Old Nog

“What’s your movie?”

Is a the title of a song written by Mose Allison; I’ve got a (possibly bootleg) recording of him singing it at Ronnie Scott’s and I only mention this because Henry Williamson cornered the anthropomorphic market in herons with Old Nog, (who came to life in Tarka the Otter), and I hesitated to name my first thought when we passed this heron on the canal today. Anyway, the song asks a question that’s often asked of literary portrayals of animal life. The worst of them – dare I suggest Watership Down – simply transposes human emotions and dispositions into more or less cuddly animals – which utterly diminishes both the reader and the subject.

“What’s your movie” asks what film character we most identify with or act out – I often listened to its merciless takedown of human weakness on my way to therapy sessions. It always served its purpose in getting me in the right frame of mind for lying on the couch (oh yes) waiting for a word in the silence. A bit like saying your prayers except God was sitting behind you.

What’s your movie?

Are you the artist that’s misunderstood?

The bad guy tryin’ to do good?

Or just the nicest fella in the neighborhood

Mose Allison

So I really enjoy(?) the song but at the risk of trespassing on Henry Williamson’s territory, sometimes another life form – a heron for instance – irresistibly brings someone human to mind. Snakes, donkeys, foxes and butterflies are two a penny but I confess that this bird instantly became a member of an extreme Baptist denomination known as “the strict and particular Baptists“. Heaven only knows what remote root of the luxuriant tree of heresy divided the already strict from the not particular enough members of the original congregation but it must have been fun. I passed what could easily be their only church, driving to Southend one day. But I can find no hope in this heron’s unsparing gaze. He sits absolutely motionless for hours on one or another of his fishing grounds and strikes mercilessly at some poor dace like Amos Starkadder spotting a sinner in the third row of the quivering brethren; gripping the edge of the pulpit and growling “you’re all damned”.

Some animals; dogs for instance but not cats; robins but not peregrines; tench but not pike, can almost convince me that some communication is happening – some thread of negotiable common ground; but not so the heron whose launch into flight seems to defy the possibility of lifting off and yet makes a far better job of it than a mute swan that needs to run on the water before launching. I guess I’ve got nothing that a heron needs enough to bother learning how to flatter me.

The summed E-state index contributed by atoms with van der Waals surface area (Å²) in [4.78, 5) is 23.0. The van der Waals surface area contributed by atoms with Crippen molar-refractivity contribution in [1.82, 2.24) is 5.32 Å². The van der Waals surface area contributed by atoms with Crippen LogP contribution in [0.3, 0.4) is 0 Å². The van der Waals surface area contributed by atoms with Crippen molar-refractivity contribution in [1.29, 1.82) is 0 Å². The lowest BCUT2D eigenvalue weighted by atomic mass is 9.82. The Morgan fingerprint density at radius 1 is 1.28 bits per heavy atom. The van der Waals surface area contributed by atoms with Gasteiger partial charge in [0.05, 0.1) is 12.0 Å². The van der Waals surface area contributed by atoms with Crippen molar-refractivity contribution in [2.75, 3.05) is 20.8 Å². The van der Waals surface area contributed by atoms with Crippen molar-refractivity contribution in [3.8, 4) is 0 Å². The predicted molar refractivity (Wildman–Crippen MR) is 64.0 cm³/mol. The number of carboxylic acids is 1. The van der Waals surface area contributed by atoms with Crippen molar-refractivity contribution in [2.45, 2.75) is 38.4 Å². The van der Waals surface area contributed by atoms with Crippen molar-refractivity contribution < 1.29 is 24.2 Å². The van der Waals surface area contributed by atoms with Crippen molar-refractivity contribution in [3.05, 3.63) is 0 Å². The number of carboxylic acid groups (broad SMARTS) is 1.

I’d have said the the octopus was another creature that failed the common ground test, until we saw recently the remarkable documentary “My Teacher the Octopus” (on Netflix) which seems to suggest that we’re not trying hard enough. If you haven’t seen it you should try, but be warned, you’ll probably never want to eat another octopus. Craig Foster, who made the film (and another equally disturbing/stirring one about tracking animals for food in the Kalahari desert) is apparently now a vegan.

If we’re ever going to find our proper place on this planet we’re going to have to learn a great deal more humility in the face of all its other occupants, from moulds to mountain lions. I don’t, by the way, go for the conventional graphic of evolutionary progress from protozoa to humans, we’re so inextricably part of one another that once you start to zoom in it’s hard to see where one life form begins and another one ends – just ask my gut bacteria! So the poor old heron would have every right to resent being compared to a human preacher.

The daily walk continues to challenge and delight us as the very earliest foliage begins to emerge, intensely green, like a promissory note from the future. More and more of the winter heliotrope are coming into flower and so their elusive fragrance often has you wondering whether it’s the plant or a passer by wearing a tiny trace of perfume. I should stop and watch which insects are visiting, but kneeling down on the towpath risks the danger of being flattened by runners and cyclists locked in their musical islands and breathlessly pursuing their 10K dreams. There are loads of other sturdy beggars of the plant world strutting their stuff in the cold and mist. We’re so lucky to have this all so close.

We were looking at some crime statistics this morning and it appears that 70% of the recorded crimes in Bath are committed in our district. If you include the area immediately across the river it goes closer to 80%. Obviously the figures don’t include undeclared taxable income on property, or white collar fraud. Strangely we feel perfectly safe here and it’s a wonderfully diverse community where you can hear a dozen languages being spoken just while walking into the centre. We’re what happens when you cut whole sections of society adrift. Today we passed Ken Loach – film maker – remember Kes? on our walk. Madame said hello and the poor man looked startled although he’s seen us at any number of meetings. If we lived in the posher parts of Bath we’d have nothing but bedding plants and weed free grass to remind us of nature, but here – down amongst the social housing we can tell a ragwort from a tulip – although you’re more likely to see a red kite than a house sparrow, sad to say.